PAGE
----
The message to Hispanics is clearly motivated by cultural protectionism.  Political decisions about immigration involve complex practical issues of economics, social integration, law and popular perceptions.  Those decisions are influenced by the ebb and flow of political will and may take a new turn next year with a different party controlling Congress. 

What does not change for us is Christ’s call to His followers.  Our call is clear: to go out; to make disciples; to preach the good news to everyone; to love; to do God’s will.  Christ emptied himself of his divine identity to redeem a broken humanity that definitely did not share in His kingdom’s cultural values.  Each of us is influenced by our own backgrounds and cultural presuppositions, but we must be reminded of the fact that our “Kingdom is not of this world…,” and that as much as we love and are convinced of the rightness of our own cultural values, other cultural groups will see things differently.

17learn to do right! Seek justice, encourage the oppressed. Defend the cause of the fatherless, plead the case of the widow. 18"Come now, let us reason together," says the LORD. "Though your sins are like scarlet, they shall be as white as snow; though they are red as crimson, they shall be like wool. (Isaiah 1:17-18; NIV)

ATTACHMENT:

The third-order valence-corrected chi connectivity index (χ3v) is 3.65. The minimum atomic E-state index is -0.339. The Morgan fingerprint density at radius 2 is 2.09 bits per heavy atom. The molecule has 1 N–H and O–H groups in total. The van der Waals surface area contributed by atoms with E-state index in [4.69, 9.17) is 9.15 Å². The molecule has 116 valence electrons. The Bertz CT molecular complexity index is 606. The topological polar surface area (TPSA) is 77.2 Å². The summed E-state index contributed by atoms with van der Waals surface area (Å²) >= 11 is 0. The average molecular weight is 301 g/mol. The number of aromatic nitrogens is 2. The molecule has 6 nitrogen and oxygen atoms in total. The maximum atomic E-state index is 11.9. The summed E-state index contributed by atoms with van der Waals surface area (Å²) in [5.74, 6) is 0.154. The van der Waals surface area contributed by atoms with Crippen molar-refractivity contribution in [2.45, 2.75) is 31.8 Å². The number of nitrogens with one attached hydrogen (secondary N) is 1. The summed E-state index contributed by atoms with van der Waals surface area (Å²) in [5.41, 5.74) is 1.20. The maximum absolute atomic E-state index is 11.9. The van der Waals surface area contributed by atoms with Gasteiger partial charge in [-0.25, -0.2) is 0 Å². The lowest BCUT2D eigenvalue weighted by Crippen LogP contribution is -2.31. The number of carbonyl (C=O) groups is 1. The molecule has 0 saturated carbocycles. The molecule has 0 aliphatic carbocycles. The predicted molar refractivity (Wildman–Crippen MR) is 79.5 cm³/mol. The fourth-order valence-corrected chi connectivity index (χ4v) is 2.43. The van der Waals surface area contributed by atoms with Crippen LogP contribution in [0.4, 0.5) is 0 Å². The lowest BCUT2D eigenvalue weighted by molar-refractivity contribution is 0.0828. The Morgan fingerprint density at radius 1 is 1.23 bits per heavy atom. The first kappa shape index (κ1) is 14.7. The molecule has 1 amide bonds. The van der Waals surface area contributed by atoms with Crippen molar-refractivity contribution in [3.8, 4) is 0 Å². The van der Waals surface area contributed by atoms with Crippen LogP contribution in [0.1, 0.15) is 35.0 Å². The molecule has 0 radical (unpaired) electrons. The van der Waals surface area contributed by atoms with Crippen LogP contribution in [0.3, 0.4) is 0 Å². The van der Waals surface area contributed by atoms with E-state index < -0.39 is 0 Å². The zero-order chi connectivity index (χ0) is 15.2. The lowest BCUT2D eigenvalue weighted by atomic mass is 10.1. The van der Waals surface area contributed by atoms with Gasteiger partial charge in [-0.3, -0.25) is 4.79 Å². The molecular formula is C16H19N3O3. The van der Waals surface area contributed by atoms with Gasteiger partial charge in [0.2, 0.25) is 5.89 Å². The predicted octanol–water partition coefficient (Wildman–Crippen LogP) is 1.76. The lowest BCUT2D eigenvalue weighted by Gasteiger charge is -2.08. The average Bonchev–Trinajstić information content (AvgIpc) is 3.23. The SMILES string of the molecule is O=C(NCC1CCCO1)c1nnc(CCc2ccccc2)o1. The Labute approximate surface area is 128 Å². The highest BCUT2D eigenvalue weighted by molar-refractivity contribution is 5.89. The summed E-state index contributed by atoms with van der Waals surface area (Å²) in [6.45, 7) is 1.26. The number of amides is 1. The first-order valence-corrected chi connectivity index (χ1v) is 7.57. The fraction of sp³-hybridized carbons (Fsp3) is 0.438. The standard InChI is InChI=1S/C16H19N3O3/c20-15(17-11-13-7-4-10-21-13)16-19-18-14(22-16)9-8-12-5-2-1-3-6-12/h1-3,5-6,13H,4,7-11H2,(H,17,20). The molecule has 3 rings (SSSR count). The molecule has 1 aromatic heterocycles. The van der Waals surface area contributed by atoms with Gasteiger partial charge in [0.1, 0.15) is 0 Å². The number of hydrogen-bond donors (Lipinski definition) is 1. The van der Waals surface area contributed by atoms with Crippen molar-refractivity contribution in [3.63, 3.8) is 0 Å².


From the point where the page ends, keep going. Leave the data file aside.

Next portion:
It is still shocking to receive those prophetic words.  The Lord addresses His people and refers to “your sins” being “like scarlet.”  We need to “reason” with the Lord about our own sin and do what is right, just, and compassionate instead of justifying ourselves before the Lord by comparing ourselves and our sins with others.   

The “raison d’etre” of CHM is to take up the cause of ministry and partnership in ministry specifically among the minority Hispanic people in this country.  This is a calling we take up when it is popular and when it is not – and especially when it is not.  CHM is not a political action group that fosters a particular political agenda.  It is a ministry organization that reaches out in partnership between cultures to advance ministry in both.

2006

In the past year, a great deal of my activity as CHM director revolved around the renovation of the League City Ministry Center and the development of the local ministry contacts in the League City area.  It has felt like I’ve been pulled between the “Martha” and the “Mary” activities.